Complex open source solutions will require a collaborative effort by multiple vendors.

Software solutions will become more and more complex, requiring a considerable effort to develop new features and maintain the existing code. The concentration of necessary expertise within just one company will become harder to maintain. So Agile teams uniting developers from various companies will gather to develop new features for the crucial open source products.

Many new projects will be launched with a strong focus on regional adoption (U.S., EU, China, etc.).

To ensure compliance with local laws, software development teams will have to adjust to the era of a segmented internet by implementing features to support local regulations. Various restrictions related to data storage and processing can still be introduced, which will impact the open source database industry. The largest OSS projects may become involved in the political process.

OSS in its mature phase will become an integral part of the world’s business processes. The largest OSS projects will become involved in political processes, too.

Even large companies that haven’t been into open source previously see potential in this business model. Data is becoming increasingly critical, and users are becoming more conscious of how their data is processed. This will drive companies to become more user-oriented and make their software partially open to users. Major open source projects are gaining large market shares and, therefore, will become crucial for certain industries or even countries. This will end with more interest in OSS from politicians, who might want to introduce more regulations.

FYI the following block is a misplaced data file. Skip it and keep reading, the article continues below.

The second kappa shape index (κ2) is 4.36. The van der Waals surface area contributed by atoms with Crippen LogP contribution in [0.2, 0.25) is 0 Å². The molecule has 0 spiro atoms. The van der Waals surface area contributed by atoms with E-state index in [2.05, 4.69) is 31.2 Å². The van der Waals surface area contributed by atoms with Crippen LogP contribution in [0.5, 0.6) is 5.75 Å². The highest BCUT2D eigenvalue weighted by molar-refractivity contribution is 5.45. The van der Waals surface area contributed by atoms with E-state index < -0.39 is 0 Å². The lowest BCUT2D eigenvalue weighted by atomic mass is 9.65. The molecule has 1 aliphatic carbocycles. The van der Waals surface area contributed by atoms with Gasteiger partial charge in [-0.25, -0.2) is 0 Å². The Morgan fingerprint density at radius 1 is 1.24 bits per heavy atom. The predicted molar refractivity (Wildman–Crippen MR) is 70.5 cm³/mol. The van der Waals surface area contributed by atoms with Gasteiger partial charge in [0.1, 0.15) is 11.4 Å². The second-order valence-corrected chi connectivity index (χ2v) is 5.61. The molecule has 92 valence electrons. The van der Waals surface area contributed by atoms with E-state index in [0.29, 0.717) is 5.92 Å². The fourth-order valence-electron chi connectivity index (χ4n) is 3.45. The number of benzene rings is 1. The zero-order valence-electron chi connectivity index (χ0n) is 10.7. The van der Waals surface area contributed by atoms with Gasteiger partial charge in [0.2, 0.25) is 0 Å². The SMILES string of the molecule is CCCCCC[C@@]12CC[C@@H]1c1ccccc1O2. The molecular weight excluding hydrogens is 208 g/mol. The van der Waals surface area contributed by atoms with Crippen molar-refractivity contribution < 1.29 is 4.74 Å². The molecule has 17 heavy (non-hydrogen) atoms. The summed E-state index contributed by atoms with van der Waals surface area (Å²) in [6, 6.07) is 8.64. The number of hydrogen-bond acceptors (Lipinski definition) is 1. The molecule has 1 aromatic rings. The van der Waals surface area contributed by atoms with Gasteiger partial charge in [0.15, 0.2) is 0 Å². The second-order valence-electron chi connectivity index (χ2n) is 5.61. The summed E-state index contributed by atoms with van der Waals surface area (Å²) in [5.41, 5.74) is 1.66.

The Future of Open Source Software

For those who worry about the future of open source software, it is worth keeping in mind that in the beginning, many people believed it would never amount to anything and certainly never find its way into the production environments of large organizations. Yet here it is, thriving and providing foundational technology for some of the most well-known brands in the world, including Google, Facebook, Citi, Accenture, Wells Fargo and many more. In the coming years, the definition of open source may continue to evolve, but I believe the underpinnings and spirit of open, project-based development will continue to help reshape the technology industry and how enterprises do business.